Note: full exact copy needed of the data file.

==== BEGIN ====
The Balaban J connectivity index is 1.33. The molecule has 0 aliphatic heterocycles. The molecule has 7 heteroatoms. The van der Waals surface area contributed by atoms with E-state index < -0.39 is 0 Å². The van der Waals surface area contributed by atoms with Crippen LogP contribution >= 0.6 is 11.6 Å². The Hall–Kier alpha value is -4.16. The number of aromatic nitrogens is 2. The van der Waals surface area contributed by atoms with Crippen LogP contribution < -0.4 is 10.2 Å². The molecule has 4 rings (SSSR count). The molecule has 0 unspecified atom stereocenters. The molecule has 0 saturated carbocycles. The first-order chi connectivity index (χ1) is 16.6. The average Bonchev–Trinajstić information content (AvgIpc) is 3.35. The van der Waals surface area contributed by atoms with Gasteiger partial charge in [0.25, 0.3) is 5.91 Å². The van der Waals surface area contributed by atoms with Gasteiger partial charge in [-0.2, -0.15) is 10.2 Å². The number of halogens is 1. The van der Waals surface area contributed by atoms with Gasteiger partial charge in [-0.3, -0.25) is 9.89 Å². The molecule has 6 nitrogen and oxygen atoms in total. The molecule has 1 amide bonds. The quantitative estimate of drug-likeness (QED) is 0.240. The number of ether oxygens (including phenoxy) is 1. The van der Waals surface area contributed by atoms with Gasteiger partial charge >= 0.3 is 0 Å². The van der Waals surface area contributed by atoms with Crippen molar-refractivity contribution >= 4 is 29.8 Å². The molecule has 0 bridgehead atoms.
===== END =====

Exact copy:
The Balaban J connectivity index is 1.33. The molecule has 0 aliphatic heterocycles. The molecule has 7 heteroatoms. The van der Waals surface area contributed by atoms with E-state index < -0.39 is 0 Å². The van der Waals surface area contributed by atoms with Crippen LogP contribution >= 0.6 is 11.6 Å². The Hall–Kier alpha value is -4.16. The number of aromatic nitrogens is 2. The van der Waals surface area contributed by atoms with Crippen LogP contribution < -0.4 is 10.2 Å². The molecule has 4 rings (SSSR count). The molecule has 0 unspecified atom stereocenters. The molecule has 0 saturated carbocycles. The first-order chi connectivity index (χ1) is 16.6. The average Bonchev–Trinajstić information content (AvgIpc) is 3.35. The van der Waals surface area contributed by atoms with Gasteiger partial charge in [0.25, 0.3) is 5.91 Å². The van der Waals surface area contributed by atoms with Gasteiger partial charge in [-0.2, -0.15) is 10.2 Å². The number of halogens is 1. The van der Waals surface area contributed by atoms with Gasteiger partial charge in [-0.3, -0.25) is 9.89 Å². The molecule has 6 nitrogen and oxygen atoms in total. The molecule has 1 amide bonds. The quantitative estimate of drug-likeness (QED) is 0.240. The number of ether oxygens (including phenoxy) is 1. The van der Waals surface area contributed by atoms with Gasteiger partial charge >= 0.3 is 0 Å². The van der Waals surface area contributed by atoms with Crippen molar-refractivity contribution >= 4 is 29.8 Å². The molecule has 0 bridgehead atoms.